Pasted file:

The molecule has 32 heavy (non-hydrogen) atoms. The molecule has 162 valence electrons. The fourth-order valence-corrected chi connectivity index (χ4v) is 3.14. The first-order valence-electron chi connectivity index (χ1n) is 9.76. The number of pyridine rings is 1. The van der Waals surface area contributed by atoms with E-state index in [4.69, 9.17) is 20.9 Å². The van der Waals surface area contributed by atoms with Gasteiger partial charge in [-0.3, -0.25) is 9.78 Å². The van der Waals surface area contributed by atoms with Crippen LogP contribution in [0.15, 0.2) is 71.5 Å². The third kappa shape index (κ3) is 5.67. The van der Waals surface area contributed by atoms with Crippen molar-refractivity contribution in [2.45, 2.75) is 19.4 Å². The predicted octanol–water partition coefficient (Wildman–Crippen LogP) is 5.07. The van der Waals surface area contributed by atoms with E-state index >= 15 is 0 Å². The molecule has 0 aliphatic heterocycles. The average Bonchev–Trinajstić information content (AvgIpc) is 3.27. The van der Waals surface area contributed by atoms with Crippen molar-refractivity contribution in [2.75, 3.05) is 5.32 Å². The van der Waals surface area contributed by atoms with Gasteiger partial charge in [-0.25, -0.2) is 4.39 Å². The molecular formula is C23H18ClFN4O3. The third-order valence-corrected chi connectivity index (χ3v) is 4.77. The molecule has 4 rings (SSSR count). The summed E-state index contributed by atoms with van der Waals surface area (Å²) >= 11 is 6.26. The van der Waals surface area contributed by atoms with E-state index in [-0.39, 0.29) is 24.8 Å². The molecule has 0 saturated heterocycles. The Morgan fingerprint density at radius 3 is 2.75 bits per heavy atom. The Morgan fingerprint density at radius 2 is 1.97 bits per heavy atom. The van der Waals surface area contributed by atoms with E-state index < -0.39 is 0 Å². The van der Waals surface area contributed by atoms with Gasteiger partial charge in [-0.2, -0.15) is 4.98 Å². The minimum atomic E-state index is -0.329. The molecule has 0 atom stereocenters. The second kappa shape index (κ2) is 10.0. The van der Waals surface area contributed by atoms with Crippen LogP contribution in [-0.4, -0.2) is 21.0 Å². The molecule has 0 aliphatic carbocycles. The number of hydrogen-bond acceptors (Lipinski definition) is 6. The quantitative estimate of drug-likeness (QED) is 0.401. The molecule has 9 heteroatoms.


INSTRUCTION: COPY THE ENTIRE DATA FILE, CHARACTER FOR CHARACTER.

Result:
The molecule has 32 heavy (non-hydrogen) atoms. The molecule has 162 valence electrons. The fourth-order valence-corrected chi connectivity index (χ4v) is 3.14. The first-order valence-electron chi connectivity index (χ1n) is 9.76. The number of pyridine rings is 1. The van der Waals surface area contributed by atoms with E-state index in [4.69, 9.17) is 20.9 Å². The van der Waals surface area contributed by atoms with Gasteiger partial charge in [-0.3, -0.25) is 9.78 Å². The van der Waals surface area contributed by atoms with Crippen LogP contribution in [0.15, 0.2) is 71.5 Å². The third kappa shape index (κ3) is 5.67. The van der Waals surface area contributed by atoms with Crippen molar-refractivity contribution in [2.45, 2.75) is 19.4 Å². The predicted octanol–water partition coefficient (Wildman–Crippen LogP) is 5.07. The van der Waals surface area contributed by atoms with E-state index >= 15 is 0 Å². The molecule has 0 aliphatic heterocycles. The average Bonchev–Trinajstić information content (AvgIpc) is 3.27. The van der Waals surface area contributed by atoms with Crippen molar-refractivity contribution in [2.75, 3.05) is 5.32 Å². The van der Waals surface area contributed by atoms with Gasteiger partial charge in [-0.25, -0.2) is 4.39 Å². The molecular formula is C23H18ClFN4O3. The third-order valence-corrected chi connectivity index (χ3v) is 4.77. The molecule has 4 rings (SSSR count). The summed E-state index contributed by atoms with van der Waals surface area (Å²) >= 11 is 6.26. The van der Waals surface area contributed by atoms with E-state index in [-0.39, 0.29) is 24.8 Å². The molecule has 0 saturated heterocycles. The Morgan fingerprint density at radius 3 is 2.75 bits per heavy atom. The Morgan fingerprint density at radius 2 is 1.97 bits per heavy atom. The van der Waals surface area contributed by atoms with E-state index < -0.39 is 0 Å². The van der Waals surface area contributed by atoms with Gasteiger partial charge in [-0.2, -0.15) is 4.98 Å². The minimum atomic E-state index is -0.329. The molecule has 0 atom stereocenters. The second kappa shape index (κ2) is 10.0. The van der Waals surface area contributed by atoms with Crippen LogP contribution in [-0.4, -0.2) is 21.0 Å². The molecule has 0 aliphatic carbocycles. The number of hydrogen-bond acceptors (Lipinski definition) is 6. The quantitative estimate of drug-likeness (QED) is 0.401. The molecule has 9 heteroatoms.